By selecting this option LevelOne will run a proprietary Dolby algorithm called ‘Dialog Intelligence’ when analysing the files. Dialog Intelligence features an algorithm that will detect human voice, which is arguably the most important anchor element in a movie. The algorithm opens the measurement gate when it detects speech, so that only audio that includes voice sounds is integrated. Of course automatic recognition is not flawless, it will show false positives and false negatives. Also dialog usually does not sit at just one level. So the measurement result is the average level of the fragments that were identified as speech.
LevelOne can show and use the following aspects of the Dialog Intelligence algorithm in the View and Target (warning) tabs:
Voice Level. The average level of the fragments recognised as speech.
- Dialog %. The percentage of the file that was recognised as speech. If this drops below 10 to 15%, it is advised to perform a manual check of the voice level.
- I-VL delta. This measure shows the difference between the Program Level (the integrated level, or short ‘I’ level) of a file and its Voice Level. When using EBU R128 normalisation, these levels should not be too far apart. Commercials usually have their dialog close to program level and when a movie is interrupted by a commercial block a subjective loudness jump can occur if the I-VL delta is larger than 3 to 4 LU. Consider dynamic treatment of the movie in that case.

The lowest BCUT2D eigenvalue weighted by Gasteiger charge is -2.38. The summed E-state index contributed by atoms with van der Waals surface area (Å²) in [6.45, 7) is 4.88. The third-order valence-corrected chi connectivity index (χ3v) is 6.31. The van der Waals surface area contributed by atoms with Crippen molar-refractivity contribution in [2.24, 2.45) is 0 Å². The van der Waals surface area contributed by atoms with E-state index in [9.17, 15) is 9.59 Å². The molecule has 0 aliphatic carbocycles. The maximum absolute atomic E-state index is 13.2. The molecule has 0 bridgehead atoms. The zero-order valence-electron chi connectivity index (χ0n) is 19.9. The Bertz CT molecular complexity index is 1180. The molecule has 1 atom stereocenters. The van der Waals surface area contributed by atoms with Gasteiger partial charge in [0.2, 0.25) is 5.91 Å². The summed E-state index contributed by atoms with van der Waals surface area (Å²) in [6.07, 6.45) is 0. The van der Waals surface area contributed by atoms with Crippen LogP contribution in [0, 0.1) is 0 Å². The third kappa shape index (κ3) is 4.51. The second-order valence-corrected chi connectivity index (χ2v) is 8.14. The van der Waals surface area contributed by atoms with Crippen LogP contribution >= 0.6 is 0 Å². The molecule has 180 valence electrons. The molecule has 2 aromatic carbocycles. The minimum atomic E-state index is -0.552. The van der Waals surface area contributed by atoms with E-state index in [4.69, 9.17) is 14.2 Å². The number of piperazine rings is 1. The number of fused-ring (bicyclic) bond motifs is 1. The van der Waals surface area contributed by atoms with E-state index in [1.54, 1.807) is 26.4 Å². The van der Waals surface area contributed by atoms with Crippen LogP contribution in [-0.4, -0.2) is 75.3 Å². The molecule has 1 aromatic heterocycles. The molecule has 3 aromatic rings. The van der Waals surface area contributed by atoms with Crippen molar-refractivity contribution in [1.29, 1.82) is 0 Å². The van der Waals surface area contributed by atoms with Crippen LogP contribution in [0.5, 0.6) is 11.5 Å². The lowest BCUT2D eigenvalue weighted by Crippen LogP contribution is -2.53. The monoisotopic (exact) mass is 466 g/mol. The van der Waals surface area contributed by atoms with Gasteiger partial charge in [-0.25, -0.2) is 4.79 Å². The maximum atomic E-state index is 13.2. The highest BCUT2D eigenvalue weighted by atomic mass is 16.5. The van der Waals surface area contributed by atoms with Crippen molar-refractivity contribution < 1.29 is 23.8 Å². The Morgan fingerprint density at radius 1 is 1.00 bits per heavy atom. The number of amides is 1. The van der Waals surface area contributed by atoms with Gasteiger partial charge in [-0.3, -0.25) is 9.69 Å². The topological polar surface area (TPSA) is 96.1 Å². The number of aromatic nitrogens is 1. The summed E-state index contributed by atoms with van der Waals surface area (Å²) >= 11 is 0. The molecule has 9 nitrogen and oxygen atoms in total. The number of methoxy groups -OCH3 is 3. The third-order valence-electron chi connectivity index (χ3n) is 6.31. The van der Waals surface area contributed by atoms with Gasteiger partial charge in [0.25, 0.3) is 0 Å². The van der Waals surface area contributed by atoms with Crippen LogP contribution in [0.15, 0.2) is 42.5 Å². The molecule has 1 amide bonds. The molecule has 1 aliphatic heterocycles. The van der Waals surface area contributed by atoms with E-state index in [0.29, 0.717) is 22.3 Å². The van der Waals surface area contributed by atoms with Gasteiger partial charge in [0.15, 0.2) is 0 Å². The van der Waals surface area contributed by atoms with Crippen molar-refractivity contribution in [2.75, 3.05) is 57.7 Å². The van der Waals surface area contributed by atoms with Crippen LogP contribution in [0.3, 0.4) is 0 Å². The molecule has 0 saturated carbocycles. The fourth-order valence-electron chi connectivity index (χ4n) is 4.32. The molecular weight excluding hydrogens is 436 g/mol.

- ATSC A/85 prescribes to use the dialog level for normalising audio and Dialog Intelligence can be used to perform this task automatically. Mark that ATSC recommends to perform a manual analysis where possible, for instance by isolating a dialog stem during mixing. The 2009 A/85 document did not advice the background sound gate of the former ‘LUFS Gate’ paragraph. If you have access to isolated voice files, LevelOne can be used for this analysis.
Mark that when the Dialog Intelligence option is enabled, CPU power demand during analysis is increased slightly.
Digital processing of all kinds is abundant nowadays. Some of these processes introduce regular digital peaks that are higher than the peaks of a 0 dBFS digital sine wave, when converted to analogue signals. These will make DA converters like in CD players and media systems clip in unpredictable manner and distort the sound. Similar clipping occurs in sample rate converters and lossy codecs like MP3. To avoid this problem, LevelOne uses an oversampling algorithm that emulates the filters used in these converters and thus is able to measure the True Peak level of the file. The oversampling algorithm is cpu intensive and therefore analysing with enabled oversampling leads to longer processing times.
There are three choices for peak measurement in LevelOne: